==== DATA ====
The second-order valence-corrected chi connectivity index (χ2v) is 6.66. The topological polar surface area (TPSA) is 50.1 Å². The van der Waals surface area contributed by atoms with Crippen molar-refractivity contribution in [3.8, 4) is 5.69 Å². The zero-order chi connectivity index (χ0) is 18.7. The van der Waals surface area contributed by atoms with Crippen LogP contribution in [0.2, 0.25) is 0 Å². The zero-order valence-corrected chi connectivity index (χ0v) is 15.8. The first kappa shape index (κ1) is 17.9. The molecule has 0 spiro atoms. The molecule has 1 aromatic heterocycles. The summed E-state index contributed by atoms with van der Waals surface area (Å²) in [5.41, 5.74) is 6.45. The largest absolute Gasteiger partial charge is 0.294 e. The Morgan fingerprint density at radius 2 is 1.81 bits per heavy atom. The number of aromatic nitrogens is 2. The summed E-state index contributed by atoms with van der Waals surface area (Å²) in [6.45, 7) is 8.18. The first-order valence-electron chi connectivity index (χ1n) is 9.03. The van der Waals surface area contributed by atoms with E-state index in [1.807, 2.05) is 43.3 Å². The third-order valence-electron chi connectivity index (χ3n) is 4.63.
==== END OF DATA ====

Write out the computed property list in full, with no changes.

The second-order valence-corrected chi connectivity index (χ2v) is 6.66. The topological polar surface area (TPSA) is 50.1 Å². The van der Waals surface area contributed by atoms with Crippen molar-refractivity contribution in [3.8, 4) is 5.69 Å². The zero-order chi connectivity index (χ0) is 18.7. The van der Waals surface area contributed by atoms with Crippen LogP contribution in [0.2, 0.25) is 0 Å². The zero-order valence-corrected chi connectivity index (χ0v) is 15.8. The first kappa shape index (κ1) is 17.9. The molecule has 0 spiro atoms. The molecule has 1 aromatic heterocycles. The summed E-state index contributed by atoms with van der Waals surface area (Å²) in [5.41, 5.74) is 6.45. The largest absolute Gasteiger partial charge is 0.294 e. The Morgan fingerprint density at radius 2 is 1.81 bits per heavy atom. The number of aromatic nitrogens is 2. The summed E-state index contributed by atoms with van der Waals surface area (Å²) in [6.45, 7) is 8.18. The first-order valence-electron chi connectivity index (χ1n) is 9.03. The van der Waals surface area contributed by atoms with E-state index in [1.807, 2.05) is 43.3 Å². The third-order valence-electron chi connectivity index (χ3n) is 4.63.